Driven by a desire to do better, each year Eudes and I think about aspects of our craft that we can improve.
This year we met Roman Mirc, a young consultant specializing in vine training and pruning. Competent, passionate and full of a farmer’s common sense, he quickly opened our eyes on the improvements we could make with respect to our approach to pruning in general and accompanying our young plantings, in particular.
The principle is clear, and puts the individual vine front and center. Man needs to adapt to the plant and not the opposite. Of course there is a specific type of architecture that we seek to put in place but it is the plant that dictates the pace of its own progress. The pruner evaluates the vigor of the vine by observing the quality of the growth of the past year: how many branches were produced? Were they big, medium or small arms? Did the initial branches create other branches? Did they ripen completely? This analysis is important because it determines the way the pruner will approach the vine.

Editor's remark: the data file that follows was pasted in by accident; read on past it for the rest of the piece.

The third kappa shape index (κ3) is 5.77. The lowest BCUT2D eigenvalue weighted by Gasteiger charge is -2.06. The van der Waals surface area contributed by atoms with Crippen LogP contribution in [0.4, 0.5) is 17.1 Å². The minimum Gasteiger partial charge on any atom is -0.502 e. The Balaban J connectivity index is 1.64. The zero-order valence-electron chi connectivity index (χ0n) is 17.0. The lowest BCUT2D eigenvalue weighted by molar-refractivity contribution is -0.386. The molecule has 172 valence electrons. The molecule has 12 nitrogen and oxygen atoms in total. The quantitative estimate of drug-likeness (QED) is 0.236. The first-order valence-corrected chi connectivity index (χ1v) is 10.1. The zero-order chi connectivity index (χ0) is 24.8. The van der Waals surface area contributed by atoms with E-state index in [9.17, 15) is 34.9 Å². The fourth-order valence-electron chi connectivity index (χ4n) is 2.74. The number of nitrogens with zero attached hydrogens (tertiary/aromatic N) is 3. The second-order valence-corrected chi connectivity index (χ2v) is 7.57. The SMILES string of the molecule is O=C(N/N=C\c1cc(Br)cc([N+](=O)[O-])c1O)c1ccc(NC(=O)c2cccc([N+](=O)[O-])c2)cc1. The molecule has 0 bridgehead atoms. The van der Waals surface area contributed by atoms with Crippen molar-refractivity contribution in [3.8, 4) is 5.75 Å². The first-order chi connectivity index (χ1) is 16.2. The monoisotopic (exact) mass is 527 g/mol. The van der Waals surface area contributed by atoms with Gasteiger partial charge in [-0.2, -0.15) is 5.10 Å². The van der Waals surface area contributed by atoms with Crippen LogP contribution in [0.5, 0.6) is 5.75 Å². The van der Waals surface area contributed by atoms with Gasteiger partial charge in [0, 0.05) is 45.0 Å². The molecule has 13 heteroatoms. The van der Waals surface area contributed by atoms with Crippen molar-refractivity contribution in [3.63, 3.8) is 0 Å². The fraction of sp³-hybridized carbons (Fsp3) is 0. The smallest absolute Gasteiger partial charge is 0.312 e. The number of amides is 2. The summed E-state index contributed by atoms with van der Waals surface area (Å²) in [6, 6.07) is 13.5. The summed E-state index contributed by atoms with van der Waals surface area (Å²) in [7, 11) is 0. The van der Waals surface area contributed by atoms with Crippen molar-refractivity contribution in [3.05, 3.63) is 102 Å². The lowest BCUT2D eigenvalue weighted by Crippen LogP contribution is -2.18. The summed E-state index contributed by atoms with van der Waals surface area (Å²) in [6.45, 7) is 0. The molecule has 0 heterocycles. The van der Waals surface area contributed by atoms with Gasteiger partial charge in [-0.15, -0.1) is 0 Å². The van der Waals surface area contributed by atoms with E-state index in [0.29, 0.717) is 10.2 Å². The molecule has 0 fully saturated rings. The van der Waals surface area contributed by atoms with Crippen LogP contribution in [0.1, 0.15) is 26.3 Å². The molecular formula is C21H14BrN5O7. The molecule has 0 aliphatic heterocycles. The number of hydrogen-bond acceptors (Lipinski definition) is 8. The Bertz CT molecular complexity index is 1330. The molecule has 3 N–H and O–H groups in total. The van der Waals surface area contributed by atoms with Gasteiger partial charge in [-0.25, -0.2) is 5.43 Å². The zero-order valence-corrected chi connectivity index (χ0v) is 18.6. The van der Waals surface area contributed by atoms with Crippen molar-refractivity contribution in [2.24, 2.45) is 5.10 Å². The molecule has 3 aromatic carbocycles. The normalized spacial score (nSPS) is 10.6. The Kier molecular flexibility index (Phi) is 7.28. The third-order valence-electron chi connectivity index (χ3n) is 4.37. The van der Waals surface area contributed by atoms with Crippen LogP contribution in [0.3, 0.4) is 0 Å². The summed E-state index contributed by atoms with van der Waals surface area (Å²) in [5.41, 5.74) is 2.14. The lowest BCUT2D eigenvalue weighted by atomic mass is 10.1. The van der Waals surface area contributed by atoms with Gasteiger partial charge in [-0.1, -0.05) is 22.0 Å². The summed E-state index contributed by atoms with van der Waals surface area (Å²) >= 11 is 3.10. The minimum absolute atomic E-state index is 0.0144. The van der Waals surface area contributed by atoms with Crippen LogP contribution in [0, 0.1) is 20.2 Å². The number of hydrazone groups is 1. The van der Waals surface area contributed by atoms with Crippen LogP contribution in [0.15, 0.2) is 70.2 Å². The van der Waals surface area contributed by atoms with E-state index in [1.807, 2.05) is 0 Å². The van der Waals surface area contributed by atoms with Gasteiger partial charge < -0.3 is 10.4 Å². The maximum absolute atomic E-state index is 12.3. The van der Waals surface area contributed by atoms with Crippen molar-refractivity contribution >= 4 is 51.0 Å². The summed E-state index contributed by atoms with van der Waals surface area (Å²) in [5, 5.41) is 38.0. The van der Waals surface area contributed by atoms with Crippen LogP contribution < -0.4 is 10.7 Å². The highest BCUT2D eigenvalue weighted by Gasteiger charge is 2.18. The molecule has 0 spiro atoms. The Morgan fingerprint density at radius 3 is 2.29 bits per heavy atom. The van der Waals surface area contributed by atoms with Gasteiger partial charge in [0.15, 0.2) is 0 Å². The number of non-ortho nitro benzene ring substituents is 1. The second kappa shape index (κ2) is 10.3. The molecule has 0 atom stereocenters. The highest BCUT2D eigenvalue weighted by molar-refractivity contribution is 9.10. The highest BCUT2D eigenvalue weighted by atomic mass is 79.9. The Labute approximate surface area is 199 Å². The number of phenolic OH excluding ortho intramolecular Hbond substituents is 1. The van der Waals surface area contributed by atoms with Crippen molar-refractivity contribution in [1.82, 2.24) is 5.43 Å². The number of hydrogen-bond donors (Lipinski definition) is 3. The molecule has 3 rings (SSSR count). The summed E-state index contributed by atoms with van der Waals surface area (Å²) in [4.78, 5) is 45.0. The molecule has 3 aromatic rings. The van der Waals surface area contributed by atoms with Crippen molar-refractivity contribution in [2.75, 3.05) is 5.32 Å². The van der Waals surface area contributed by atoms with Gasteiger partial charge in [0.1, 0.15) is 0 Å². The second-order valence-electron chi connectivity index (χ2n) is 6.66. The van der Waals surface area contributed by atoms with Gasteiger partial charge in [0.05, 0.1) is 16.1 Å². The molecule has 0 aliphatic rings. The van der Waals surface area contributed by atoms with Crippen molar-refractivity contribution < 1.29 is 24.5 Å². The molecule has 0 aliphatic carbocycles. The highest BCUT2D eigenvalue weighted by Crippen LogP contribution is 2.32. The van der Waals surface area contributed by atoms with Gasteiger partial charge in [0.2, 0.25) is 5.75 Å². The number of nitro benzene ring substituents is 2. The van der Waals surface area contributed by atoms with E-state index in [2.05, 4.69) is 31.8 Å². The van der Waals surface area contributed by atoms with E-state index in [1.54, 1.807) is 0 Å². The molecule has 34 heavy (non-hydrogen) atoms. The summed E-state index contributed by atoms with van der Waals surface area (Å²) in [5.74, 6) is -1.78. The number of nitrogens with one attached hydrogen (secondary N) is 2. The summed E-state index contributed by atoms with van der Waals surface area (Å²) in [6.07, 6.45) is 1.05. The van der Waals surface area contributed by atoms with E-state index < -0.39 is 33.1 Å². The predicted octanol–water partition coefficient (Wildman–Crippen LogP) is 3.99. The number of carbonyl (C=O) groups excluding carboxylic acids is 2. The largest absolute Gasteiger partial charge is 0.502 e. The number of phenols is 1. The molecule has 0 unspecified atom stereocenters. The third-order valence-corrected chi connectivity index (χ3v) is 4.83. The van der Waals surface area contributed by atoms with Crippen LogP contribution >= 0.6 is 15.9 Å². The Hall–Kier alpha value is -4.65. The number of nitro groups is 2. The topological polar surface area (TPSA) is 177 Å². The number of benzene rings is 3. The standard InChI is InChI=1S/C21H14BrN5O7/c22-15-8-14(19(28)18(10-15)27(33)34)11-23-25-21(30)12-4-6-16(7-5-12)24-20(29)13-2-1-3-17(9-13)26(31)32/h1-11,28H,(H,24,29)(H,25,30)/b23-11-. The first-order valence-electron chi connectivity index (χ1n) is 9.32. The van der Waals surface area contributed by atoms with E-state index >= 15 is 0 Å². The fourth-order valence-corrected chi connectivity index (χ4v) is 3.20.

In some ways, a plant works like plumbing. The roots are like a “pump” that sends the sap to the aerial part and every branch that grows is like an open “tap” in the “circuit”. If the “pump” is sluggish, we shouldn’t open too many “taps” if we want a correct amount of “pressure” (or growth). The observation of the this past year’s growth will give us an indication of the power of the “pump” and shows us how many “valves” (buds) we can keep so that each one has a chance to become a strong enough branch to become a part of the framework of the vine. The strength of this “foundation” ensures the continuity of the “structure”.
This approach, so obvious to the mind, is complex to implement. Unlike a standard size, this approach requires concentration, spatial vision, and decision making, giving all its nobility to our vocation of farming. Our team’s open-mindedness has enabled us to develop this new approach and after a few days of training with Romain, we are now attacking this next step in our progression, building off of what we started several years now (see our previous articles on the blog: “Vineyard pruning: a delicate and essential task” and “Gobelet Pruning.”)